● Political Developments
● Economic Developments
● Focus India-LAC
On 8 January, echoes of the invasion of the US Congress in January 2021 reverberated through Brasilia as the principal institutions of Brazil – the Congress, Supreme Court and the President’s Palace – were attacked by thousands of violent protestors who smashed windows, damaged property and fought with the police, demanding the resignation of President Lula and fresh elections. The premises were cleared the same day and about 1500 protestors arrested. The Chief Justice suspended the Governor of the province (a supporter of former President Jair Bolsonaro) for 90 days for dereliction of duty. Several other officials were prosecuted. Bolsonaro himself, in the US since end December, denounced the attacks, but could not be dissociated from the actions of his supporters. In fact, soon after the election results were declared, his supporters had started staging demonstrations, burning buses, blocking highways, and disrupting economic activity. They set up armed camps near the army headquarters, urging the military to stage a coup. Frustrated by the lack of response from the armed forces, they attempted to invade the federal police headquarters in the capital.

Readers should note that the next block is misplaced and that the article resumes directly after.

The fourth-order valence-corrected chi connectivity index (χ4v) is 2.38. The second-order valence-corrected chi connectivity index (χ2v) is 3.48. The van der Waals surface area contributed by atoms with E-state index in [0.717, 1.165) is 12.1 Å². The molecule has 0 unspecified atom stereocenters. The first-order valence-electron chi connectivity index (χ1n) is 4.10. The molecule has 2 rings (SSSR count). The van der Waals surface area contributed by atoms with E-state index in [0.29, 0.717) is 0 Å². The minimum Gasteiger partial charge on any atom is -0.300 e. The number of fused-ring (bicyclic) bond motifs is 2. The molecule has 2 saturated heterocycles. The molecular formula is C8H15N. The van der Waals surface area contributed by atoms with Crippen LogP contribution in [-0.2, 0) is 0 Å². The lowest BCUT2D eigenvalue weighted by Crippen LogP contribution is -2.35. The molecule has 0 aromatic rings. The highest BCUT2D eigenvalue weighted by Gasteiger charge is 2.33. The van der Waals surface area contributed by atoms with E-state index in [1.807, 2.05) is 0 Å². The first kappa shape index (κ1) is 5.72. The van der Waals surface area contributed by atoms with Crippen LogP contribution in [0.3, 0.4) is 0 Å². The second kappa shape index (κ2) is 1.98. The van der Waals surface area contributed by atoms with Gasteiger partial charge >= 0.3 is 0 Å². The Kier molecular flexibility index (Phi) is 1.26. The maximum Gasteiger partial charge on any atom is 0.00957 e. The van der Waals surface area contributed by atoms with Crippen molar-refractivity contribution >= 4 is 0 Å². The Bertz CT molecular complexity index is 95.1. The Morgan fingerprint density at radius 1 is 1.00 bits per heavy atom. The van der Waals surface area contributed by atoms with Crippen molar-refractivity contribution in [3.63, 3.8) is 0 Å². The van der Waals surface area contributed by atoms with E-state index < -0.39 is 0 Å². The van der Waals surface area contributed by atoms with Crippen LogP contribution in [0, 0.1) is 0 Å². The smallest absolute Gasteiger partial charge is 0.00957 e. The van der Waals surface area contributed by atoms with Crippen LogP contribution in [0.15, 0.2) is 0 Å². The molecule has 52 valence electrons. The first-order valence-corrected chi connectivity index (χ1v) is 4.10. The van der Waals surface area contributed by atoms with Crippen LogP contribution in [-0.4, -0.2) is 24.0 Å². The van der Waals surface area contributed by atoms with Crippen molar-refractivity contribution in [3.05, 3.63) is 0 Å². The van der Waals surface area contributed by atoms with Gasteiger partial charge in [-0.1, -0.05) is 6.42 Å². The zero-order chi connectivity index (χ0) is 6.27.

The attacks were officially condemned in a joint statement by all three constitutional branches of Brazil – the Congress, the Judiciary and the Executive. Most politicians echoed the popular sentiment, though there were several who denounced the election of Lula and some who supported a military intervention. The primary opposition to Lula emanates from the agricultural lobby which has prospered under Bolsonaro, with thousands of rainforest areas being cleared for farming. Bolsonaro’s liberalisation of sale of personal arms also gave impetus to some radical elements. Though the events have weakened support for Bolsonaro and his supporters, the presence of a majority of right-wing/conservative members in the newly elected Congress will pose problems for governance. Lula’s 2002 election did not stir such strong reaction but the far right seems to have acquired greater strength in Brazil, some of it under the influence of foreign, mainly US, elements and will not be easy to dislodge. An enquiry by the Supreme Court will also investigate Bolsonaro’s role in the events. He extended his stay in the US despite pressure from some US Congressmen to expel him. Most international leaders, including Prime Minister Modi, condemned what was seen as an attack on democratic institutions.